Ways the Cleaning Industry Can Positively Impact Public Spaces
My 16-year-old daughter inspired this column when I noticed that her backpack was fully loaded and looked almost ready to burst open at the seams. This would be noticeable on anyone; on her, though, it was almost comical due to her short stature and slight frame. I asked why she was so overloaded with books and not using her locker at school. The response I received was illuminating.
"These aren't books," she explained. "I carry period products with me — tampons, pads and two bottles of Midol — to hand out to anyone who asks because the school's machines charge for products, and most of them are old, broken or empty." She continued, "All the girls know that I always carry supplies and will give them out for no charge, no questions asked. All they have to do is come find me. Many girls start their first cycle during school, which can be stressful, and I make sure they know I'm here. Some teachers will hit me up, too."
What followed from there was an enlightening conversation, daughter-to-father, about the concept of period poverty, period stigma, and things that we can do to play a role in its reversal.
Overcoming period poverty requires greater access to menstrual hygiene information, products and waste management. While nobody should presume that a 500-word column can cure a global issue overnight, it is undoubtedly an issue in which we as a profession and an industry-at-large can positively impact public spaces.
According to industry data, consumable supply budgets average only roughly 5 percent of the overall custodial operations budget. That said, just about every custodial operation that I visit has toilet paper, hand towels, hand soaps and menstrual hygiene products on hand. I also know that missing paper products in restrooms is the most frequent complaint for cleaning operations. The biggest obstacle that I see most operations need help with isn't just lack of staffing or products to restock; it is an issue of building logistics.
Most cleaning operations can guarantee a deep cleaning of restrooms every shift. Day porter's daily duties usually include policing paper, soap, and menstrual products at least once per shift, if not multiple times. However, these frontline workers also take care of spills, complaints and other intangibles.
With many operations still relying on one central supply point in their buildings, restocking can be difficult, especially on a heavy complaint day. The further the hygiene cart has to travel, the heavier it is, and the less likely it is to make its destination.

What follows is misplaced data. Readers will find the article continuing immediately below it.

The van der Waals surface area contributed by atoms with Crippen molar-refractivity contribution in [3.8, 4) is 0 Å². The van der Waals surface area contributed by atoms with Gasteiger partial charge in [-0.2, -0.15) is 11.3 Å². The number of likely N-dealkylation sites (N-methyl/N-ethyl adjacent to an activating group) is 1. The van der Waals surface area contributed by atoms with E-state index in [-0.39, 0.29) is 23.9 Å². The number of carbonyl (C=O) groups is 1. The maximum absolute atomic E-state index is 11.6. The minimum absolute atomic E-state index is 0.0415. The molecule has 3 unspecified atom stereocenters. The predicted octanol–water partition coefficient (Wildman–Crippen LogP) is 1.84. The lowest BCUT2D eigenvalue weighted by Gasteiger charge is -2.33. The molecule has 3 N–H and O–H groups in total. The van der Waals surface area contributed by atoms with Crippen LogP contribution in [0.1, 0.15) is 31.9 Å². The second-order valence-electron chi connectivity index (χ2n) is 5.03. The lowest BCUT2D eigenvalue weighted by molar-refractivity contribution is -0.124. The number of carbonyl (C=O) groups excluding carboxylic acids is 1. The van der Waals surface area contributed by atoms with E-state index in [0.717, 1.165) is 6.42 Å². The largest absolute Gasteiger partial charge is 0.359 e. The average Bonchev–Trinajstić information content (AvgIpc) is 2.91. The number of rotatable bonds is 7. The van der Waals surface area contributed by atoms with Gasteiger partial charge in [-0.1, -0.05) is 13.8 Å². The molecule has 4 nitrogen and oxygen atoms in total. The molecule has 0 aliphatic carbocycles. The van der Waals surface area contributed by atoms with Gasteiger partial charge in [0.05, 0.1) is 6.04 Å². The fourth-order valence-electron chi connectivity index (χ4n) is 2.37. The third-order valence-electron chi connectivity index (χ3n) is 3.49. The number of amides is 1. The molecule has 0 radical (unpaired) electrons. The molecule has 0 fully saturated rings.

It's not a groundbreaking observation to note that most buildings we occupy weren't designed to be cleaned. In fact, it wasn't until very recently that custodial operations were even considered when drawing up plans for new building designs. But one of the most helpful things that came from involving cleaning professionals is a closet to hold stock located between each set of restrooms on every floor. This eliminates the need for overloading carts with heavy supplies that travel large distances.
Older buildings can overcome this with a simple locking cabinet strategically placed and maintained near restrooms. There may be more elegant solutions, but it is indeed functional.
Several advocacy groups have emerged as thought leaders in this space; my daughter pointed me toward period.org. It’s a non-profit and a great place to start, with a wealth of resources, including an extensive network of service partners that provide education and product.
A few companies have also emerged into the cleaning space with new, functional dispensers that are easy to install, replace old hardware, and provide period supplies for free. It's time we as cleaning operations start brainstorming for the strategic removal of old, coin-operated, broken units — and above all, these products should be free for all occupants. It is in the budget, after all.
Restrooms must work for all of us, or they work for none.
Ben Walker is COO at ManageMen, Inc., a leading cleaning industry consultancy specializing in training, transitions, auditing and educational materials. He can be reached at firstname.lastname@example.org.